By William Blum
"Most people don't understand what they have been part of here," said Command Sgt. Major Ron Kelley as he and other American troops prepared to leave Iraq in mid-December. "We have done a great thing as a nation. We freed a people and gave their country back to them."
"It is pretty exciting," said another young American soldier in Iraq. "We are going down in the history books, you might say." (Washington Post, December 18, 2011)
Ah yes, the history books, the multi-volume leather-bound set of "The Greatest Destructions of One Country by Another." The newest volume can relate, with numerous graphic photos, how the modern, educated, advanced nation of Iraq was reduced to a quasi failed state; how the Americans, beginning in 1991, bombed for 12 years, with one dubious excuse or another; then invaded, then occupied, overthrew the government, tortured without inhibition, killed wantonly, ... how the people of that unhappy land lost everything — their homes, their schools, their electricity, their clean water, their environment, their neighborhoods, their mosques, their archaeology, their jobs, their careers, their professionals, their state-run enterprises, their physical health, their mental health, their health care, their welfare state, their women's rights, their religious tolerance, their safety, their security, their children, their parents, their past, their present, their future, their lives ... More than half the population either dead, wounded, traumatized, in prison, internally displaced, or in foreign exile ... The air, soil, water, blood, and genes drenched with depleted uranium ... the most awful birth defects ... unexploded cluster bombs lying anywhere in wait for children to pick them up ... a river of blood running alongside the Euphrates and Tigris ... through a country that may never be put back together again.
"It is a common refrain among war-weary Iraqis that things were better before the U.S.-led invasion in 2003," reported the Washington Post on May 5, 2007.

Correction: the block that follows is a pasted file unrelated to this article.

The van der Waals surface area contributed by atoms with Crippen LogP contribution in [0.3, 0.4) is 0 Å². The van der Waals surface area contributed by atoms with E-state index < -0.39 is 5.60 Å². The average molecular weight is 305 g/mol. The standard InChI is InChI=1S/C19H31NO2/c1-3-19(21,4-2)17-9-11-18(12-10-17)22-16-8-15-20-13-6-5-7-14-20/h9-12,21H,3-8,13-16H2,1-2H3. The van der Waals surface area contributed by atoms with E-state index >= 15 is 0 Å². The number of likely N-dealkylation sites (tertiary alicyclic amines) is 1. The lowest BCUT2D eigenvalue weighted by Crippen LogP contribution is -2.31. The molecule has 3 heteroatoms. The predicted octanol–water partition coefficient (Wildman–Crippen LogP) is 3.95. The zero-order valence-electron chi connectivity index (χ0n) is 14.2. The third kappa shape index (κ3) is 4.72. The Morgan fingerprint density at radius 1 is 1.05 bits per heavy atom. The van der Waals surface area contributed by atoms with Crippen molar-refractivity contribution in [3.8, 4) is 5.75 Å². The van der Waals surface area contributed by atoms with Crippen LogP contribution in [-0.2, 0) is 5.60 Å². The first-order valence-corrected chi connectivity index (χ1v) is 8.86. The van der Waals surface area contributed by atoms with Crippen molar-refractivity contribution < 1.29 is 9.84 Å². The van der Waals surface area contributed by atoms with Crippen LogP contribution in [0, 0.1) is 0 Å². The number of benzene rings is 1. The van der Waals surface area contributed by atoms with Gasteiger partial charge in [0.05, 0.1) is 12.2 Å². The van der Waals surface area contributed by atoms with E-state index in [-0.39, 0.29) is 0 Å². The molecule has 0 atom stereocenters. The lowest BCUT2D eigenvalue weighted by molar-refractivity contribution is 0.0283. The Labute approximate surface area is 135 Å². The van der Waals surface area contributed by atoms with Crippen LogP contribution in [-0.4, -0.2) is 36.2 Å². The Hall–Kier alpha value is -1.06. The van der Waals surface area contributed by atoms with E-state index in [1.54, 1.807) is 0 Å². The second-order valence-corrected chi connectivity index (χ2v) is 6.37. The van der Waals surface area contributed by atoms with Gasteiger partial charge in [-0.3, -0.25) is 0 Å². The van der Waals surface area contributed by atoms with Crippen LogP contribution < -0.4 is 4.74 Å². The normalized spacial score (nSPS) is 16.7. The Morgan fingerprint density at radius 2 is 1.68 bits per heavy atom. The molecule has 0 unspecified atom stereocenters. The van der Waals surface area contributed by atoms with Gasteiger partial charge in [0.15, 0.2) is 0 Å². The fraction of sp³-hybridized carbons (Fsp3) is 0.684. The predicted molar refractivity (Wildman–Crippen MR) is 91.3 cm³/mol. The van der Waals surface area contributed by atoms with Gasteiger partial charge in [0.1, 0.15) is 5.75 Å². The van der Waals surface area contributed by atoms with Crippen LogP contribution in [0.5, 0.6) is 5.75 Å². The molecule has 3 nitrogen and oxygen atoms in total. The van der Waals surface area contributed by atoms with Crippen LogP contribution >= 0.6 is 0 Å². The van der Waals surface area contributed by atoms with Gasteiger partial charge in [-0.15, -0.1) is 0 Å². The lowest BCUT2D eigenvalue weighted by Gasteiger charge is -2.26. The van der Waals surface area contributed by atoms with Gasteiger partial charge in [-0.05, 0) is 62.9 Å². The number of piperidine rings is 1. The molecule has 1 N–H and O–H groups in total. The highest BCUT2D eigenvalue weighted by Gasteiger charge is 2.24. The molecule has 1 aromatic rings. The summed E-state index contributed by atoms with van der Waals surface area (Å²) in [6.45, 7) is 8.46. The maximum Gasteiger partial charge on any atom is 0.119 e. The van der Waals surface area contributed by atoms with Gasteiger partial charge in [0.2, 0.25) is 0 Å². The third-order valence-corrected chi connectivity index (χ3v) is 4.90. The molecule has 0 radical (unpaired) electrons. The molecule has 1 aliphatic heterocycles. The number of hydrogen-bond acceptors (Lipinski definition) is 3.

No matter ... drum roll, please ... Stand tall American GI hero! And don't even think of ever apologizing or paying any reparations. Iraq is forced by Washington to continue paying reparations to Kuwait for Iraq's invasion in 1990 (an invasion instigated in no small measure by the United States). And — deep breath here! — Vietnam has been compensating the United States. Since 1997 Hanoi has been paying off about $145 million in debts left by the defeated South Vietnamese government for American food and infrastructure aid. Thus, Hanoi is reimbursing the United States for part of the cost of the war waged against it. (William Blum, Rogue State, p.304) How much will the United States pay the people of Iraq?
On December 14, at the Fort Bragg, North Carolina military base, Barack Obama stood before an audience of soldiers to speak about the Iraq war. It was a moment in which the president of the United States found it within his heart and soul — as well as within his oft-praised (supposed) intellect — to proclaim:
This is an extraordinary achievement, nearly nine years in the making. And today, we remember everything that you did to make it possible. ... Years from now, your legacy will endure. In the names of your fallen comrades etched on headstones at Arlington, and the quiet memorials across our country. In the whispered words of admiration as you march in parades, and in the freedom of our children and grandchildren. ... So God bless you all, God bless your families, and God bless the United States of America. ... You have earned your place in history because you sacrificed so much for people you have never met.
Does Mr. Obama, the Peace Laureate, believe the words that come out of his mouth?
Barack H. Obama believes only in being the President of the United States. It is the only strong belief the man holds.